The Soylent Green Company truck stopped by the house today and pumped out the septic tank. The first house on this lot had a privy. A year before we built our house on the land where my wife’s grandparents had their house (long gone), the county changed its rules about septic tanks. Previously, a simple perc test was all it took to get approved for a septic tank. But then progress came along and septic tank systems had to meet stricter requirements and that cost a lot more money.
My comment when we found this out late in the home building game was, “So there are 80 cattle doing their business on the other side of the fence without any restrictions, and you guys are worried about the two humans inside the house?”
Apparently so. There’s not a lot of money in the nigh soil business these days. We’re more toxic than the birds and the bees and the critters out there in the woods.
So no, I did not take a selfie of myself posing in front of the honey wagon and post it on Facebook or, worse yet, keep it to share with all of you in this post. In fact, I don’t know why I’m writing this post.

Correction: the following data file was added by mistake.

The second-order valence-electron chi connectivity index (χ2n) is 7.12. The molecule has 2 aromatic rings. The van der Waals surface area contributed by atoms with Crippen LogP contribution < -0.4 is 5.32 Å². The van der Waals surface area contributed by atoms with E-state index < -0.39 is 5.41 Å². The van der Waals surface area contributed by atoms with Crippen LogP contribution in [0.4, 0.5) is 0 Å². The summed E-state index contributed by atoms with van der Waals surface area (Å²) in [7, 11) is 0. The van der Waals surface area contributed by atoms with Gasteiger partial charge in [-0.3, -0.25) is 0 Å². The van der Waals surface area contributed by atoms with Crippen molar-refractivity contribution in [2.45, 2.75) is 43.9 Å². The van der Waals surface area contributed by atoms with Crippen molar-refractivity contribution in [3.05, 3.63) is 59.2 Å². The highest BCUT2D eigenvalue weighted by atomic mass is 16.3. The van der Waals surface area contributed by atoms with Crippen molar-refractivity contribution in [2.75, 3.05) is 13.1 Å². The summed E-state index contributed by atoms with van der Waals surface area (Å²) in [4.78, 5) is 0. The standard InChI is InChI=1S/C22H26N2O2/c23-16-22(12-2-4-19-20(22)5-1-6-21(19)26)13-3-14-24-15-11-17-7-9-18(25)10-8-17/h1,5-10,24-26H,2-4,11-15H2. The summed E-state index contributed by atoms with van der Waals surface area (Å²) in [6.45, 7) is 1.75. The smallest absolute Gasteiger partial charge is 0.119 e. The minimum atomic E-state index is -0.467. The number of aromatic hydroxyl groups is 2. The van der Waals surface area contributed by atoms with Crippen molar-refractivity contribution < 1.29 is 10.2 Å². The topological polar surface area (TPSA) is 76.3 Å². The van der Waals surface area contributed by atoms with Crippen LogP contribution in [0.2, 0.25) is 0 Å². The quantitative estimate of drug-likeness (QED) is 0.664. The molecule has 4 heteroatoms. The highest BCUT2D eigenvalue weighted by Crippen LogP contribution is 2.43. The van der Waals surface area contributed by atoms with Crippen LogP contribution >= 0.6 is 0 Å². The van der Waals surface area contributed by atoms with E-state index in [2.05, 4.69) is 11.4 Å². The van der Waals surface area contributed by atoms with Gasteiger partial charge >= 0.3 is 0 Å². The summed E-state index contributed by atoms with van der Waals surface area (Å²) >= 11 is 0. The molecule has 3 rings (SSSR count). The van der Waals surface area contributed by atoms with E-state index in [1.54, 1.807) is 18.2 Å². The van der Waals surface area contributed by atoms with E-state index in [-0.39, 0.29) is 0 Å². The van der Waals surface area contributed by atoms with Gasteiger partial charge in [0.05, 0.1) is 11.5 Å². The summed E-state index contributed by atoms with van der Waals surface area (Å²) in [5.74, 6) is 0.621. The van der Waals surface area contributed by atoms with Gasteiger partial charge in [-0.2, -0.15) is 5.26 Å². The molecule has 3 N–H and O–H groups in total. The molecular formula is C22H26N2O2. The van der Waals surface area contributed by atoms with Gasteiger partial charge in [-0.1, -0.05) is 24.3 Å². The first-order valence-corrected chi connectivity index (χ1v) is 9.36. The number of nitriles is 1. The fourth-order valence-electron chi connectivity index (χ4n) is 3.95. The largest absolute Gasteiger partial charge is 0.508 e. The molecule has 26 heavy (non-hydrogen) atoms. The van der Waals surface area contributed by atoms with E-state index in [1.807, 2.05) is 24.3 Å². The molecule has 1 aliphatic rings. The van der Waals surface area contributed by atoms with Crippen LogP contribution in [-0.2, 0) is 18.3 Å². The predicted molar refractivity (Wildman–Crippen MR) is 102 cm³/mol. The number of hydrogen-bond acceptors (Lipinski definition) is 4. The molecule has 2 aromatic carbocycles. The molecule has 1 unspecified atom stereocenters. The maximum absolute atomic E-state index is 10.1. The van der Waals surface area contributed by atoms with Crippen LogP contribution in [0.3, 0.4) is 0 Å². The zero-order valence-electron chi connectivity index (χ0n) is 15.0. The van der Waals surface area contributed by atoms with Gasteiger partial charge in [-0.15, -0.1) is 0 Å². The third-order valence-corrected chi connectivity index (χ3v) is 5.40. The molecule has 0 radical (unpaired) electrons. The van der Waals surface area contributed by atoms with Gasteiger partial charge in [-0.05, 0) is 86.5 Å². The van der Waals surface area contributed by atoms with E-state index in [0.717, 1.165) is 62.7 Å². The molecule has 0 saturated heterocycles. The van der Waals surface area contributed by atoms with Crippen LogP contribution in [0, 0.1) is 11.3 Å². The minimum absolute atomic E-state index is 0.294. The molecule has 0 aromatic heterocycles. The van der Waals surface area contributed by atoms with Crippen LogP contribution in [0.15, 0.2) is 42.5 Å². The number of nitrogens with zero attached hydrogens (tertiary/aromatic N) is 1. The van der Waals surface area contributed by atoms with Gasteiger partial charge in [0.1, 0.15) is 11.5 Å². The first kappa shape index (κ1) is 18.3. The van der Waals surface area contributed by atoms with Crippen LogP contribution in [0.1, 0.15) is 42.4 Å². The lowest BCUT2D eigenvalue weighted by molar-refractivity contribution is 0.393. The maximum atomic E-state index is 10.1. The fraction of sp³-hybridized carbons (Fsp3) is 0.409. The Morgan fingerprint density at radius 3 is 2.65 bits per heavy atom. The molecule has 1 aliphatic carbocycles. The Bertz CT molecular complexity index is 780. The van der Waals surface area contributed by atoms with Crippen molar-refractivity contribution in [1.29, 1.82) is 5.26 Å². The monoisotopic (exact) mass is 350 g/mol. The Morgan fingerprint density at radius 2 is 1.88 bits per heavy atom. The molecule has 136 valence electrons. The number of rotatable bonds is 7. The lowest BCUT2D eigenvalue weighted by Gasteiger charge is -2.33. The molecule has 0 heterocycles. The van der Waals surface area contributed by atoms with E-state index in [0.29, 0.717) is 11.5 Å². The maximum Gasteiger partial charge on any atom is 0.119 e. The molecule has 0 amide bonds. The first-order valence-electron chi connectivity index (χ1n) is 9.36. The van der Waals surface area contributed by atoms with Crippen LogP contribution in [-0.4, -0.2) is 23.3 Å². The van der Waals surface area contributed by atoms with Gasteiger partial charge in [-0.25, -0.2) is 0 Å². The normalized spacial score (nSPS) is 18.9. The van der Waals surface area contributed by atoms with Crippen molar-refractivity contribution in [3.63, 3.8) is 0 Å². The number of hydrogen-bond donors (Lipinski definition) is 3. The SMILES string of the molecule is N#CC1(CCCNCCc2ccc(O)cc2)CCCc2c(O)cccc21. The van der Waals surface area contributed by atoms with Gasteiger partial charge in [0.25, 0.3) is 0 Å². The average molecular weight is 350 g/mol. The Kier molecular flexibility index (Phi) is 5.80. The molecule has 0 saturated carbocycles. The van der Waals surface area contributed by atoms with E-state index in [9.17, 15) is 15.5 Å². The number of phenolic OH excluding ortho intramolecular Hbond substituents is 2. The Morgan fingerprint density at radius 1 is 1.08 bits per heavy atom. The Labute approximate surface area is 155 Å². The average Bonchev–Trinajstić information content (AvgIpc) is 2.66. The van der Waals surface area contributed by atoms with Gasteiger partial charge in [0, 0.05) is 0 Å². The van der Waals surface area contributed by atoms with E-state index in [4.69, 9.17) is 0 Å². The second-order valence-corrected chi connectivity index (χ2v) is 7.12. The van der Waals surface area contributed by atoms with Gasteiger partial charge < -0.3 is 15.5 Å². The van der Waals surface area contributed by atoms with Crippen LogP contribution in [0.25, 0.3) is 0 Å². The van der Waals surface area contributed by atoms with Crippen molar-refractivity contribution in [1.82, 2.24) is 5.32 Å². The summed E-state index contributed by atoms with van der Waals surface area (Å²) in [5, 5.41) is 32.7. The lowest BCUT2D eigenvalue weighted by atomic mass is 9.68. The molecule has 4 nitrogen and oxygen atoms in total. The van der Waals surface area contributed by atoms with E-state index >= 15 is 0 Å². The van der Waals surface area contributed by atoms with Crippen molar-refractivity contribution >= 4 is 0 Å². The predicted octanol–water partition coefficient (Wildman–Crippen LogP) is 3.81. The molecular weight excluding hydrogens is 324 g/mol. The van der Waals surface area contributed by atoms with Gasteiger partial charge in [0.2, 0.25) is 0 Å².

That is to say, modern-day job hunters aren’t flocking to the septic tank business in droves. And, a career as a night soil coolie never caught on in this country. Actually, I thought about all this yesterday when I was writing about climbing 8,000-meter peaks where the problem, on Mt. Everest, for example, is dealing with human waste. It’s out of control, actually.
Short term, we could FedEx that waste to Putin. Long-term, what the hell do we do with it? It goes to waste treatment plants, though I often wonder how much ends up in the river. Or the food trucks on main street. Or gravy.